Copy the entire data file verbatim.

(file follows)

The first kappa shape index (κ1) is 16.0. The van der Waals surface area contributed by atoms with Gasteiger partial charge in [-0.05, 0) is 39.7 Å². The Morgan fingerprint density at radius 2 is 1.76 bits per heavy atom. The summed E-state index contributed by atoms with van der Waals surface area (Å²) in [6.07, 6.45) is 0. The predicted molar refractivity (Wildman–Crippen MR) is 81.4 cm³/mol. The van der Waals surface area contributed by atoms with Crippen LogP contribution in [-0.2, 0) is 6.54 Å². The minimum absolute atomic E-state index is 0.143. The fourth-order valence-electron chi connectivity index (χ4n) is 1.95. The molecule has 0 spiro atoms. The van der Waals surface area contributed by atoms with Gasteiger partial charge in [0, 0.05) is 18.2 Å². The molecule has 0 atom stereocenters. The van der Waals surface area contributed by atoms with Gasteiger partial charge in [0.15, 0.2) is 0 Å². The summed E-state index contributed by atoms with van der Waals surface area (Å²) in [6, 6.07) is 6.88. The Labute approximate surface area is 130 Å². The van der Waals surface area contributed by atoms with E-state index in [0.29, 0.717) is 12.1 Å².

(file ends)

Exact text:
The first kappa shape index (κ1) is 16.0. The van der Waals surface area contributed by atoms with Gasteiger partial charge in [-0.05, 0) is 39.7 Å². The Morgan fingerprint density at radius 2 is 1.76 bits per heavy atom. The summed E-state index contributed by atoms with van der Waals surface area (Å²) in [6.07, 6.45) is 0. The predicted molar refractivity (Wildman–Crippen MR) is 81.4 cm³/mol. The van der Waals surface area contributed by atoms with Crippen LogP contribution in [-0.2, 0) is 6.54 Å². The minimum absolute atomic E-state index is 0.143. The fourth-order valence-electron chi connectivity index (χ4n) is 1.95. The molecule has 0 spiro atoms. The van der Waals surface area contributed by atoms with Gasteiger partial charge in [0, 0.05) is 18.2 Å². The molecule has 0 atom stereocenters. The van der Waals surface area contributed by atoms with Gasteiger partial charge in [0.15, 0.2) is 0 Å². The summed E-state index contributed by atoms with van der Waals surface area (Å²) in [6, 6.07) is 6.88. The Labute approximate surface area is 130 Å². The van der Waals surface area contributed by atoms with E-state index in [0.29, 0.717) is 12.1 Å².